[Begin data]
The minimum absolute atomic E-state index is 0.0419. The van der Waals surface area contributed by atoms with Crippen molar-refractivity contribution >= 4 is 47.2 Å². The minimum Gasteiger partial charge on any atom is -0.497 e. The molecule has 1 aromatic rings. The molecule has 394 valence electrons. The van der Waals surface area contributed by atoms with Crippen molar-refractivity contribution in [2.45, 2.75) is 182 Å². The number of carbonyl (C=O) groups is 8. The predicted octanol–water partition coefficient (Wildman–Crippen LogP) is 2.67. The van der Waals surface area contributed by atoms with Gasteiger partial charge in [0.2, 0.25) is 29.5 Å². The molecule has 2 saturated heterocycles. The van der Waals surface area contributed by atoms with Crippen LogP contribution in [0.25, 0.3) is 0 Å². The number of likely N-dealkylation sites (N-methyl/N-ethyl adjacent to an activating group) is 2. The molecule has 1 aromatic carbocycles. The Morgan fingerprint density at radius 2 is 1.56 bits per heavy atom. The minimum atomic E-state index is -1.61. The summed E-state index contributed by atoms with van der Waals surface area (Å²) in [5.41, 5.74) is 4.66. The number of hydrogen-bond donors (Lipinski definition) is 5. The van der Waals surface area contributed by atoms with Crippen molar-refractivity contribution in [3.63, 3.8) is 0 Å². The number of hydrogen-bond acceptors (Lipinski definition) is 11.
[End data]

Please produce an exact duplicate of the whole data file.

The minimum absolute atomic E-state index is 0.0419. The van der Waals surface area contributed by atoms with Crippen molar-refractivity contribution >= 4 is 47.2 Å². The minimum Gasteiger partial charge on any atom is -0.497 e. The molecule has 1 aromatic rings. The molecule has 394 valence electrons. The van der Waals surface area contributed by atoms with Crippen molar-refractivity contribution in [2.45, 2.75) is 182 Å². The number of carbonyl (C=O) groups is 8. The predicted octanol–water partition coefficient (Wildman–Crippen LogP) is 2.67. The van der Waals surface area contributed by atoms with Gasteiger partial charge in [0.2, 0.25) is 29.5 Å². The molecule has 2 saturated heterocycles. The van der Waals surface area contributed by atoms with Crippen LogP contribution in [0.25, 0.3) is 0 Å². The number of likely N-dealkylation sites (N-methyl/N-ethyl adjacent to an activating group) is 2. The molecule has 1 aromatic carbocycles. The Morgan fingerprint density at radius 2 is 1.56 bits per heavy atom. The minimum atomic E-state index is -1.61. The summed E-state index contributed by atoms with van der Waals surface area (Å²) in [5.41, 5.74) is 4.66. The number of hydrogen-bond donors (Lipinski definition) is 5. The van der Waals surface area contributed by atoms with Crippen molar-refractivity contribution in [3.63, 3.8) is 0 Å². The number of hydrogen-bond acceptors (Lipinski definition) is 11.